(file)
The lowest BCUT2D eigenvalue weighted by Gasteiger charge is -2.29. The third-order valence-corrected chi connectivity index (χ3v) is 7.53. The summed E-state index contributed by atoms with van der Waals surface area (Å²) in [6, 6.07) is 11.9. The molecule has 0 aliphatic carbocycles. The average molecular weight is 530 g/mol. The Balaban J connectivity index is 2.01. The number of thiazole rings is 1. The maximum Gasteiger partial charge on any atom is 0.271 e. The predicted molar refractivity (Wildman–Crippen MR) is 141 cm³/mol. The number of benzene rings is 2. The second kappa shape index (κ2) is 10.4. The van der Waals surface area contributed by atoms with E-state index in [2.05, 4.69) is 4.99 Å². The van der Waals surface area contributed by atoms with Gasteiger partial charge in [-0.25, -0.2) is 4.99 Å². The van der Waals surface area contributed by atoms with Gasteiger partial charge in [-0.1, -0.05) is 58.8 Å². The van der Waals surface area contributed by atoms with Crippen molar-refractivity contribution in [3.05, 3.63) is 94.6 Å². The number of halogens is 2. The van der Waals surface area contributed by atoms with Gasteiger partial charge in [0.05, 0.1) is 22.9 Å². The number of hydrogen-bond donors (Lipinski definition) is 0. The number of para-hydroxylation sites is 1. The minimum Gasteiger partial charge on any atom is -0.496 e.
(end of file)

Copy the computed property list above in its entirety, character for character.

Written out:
The lowest BCUT2D eigenvalue weighted by Gasteiger charge is -2.29. The third-order valence-corrected chi connectivity index (χ3v) is 7.53. The summed E-state index contributed by atoms with van der Waals surface area (Å²) in [6, 6.07) is 11.9. The molecule has 0 aliphatic carbocycles. The average molecular weight is 530 g/mol. The Balaban J connectivity index is 2.01. The number of thiazole rings is 1. The maximum Gasteiger partial charge on any atom is 0.271 e. The predicted molar refractivity (Wildman–Crippen MR) is 141 cm³/mol. The number of benzene rings is 2. The second kappa shape index (κ2) is 10.4. The van der Waals surface area contributed by atoms with E-state index in [2.05, 4.69) is 4.99 Å². The van der Waals surface area contributed by atoms with Gasteiger partial charge in [-0.25, -0.2) is 4.99 Å². The van der Waals surface area contributed by atoms with Gasteiger partial charge in [-0.1, -0.05) is 58.8 Å². The van der Waals surface area contributed by atoms with Crippen molar-refractivity contribution in [3.05, 3.63) is 94.6 Å². The number of halogens is 2. The van der Waals surface area contributed by atoms with Gasteiger partial charge in [0.05, 0.1) is 22.9 Å². The number of hydrogen-bond donors (Lipinski definition) is 0. The number of para-hydroxylation sites is 1. The minimum Gasteiger partial charge on any atom is -0.496 e.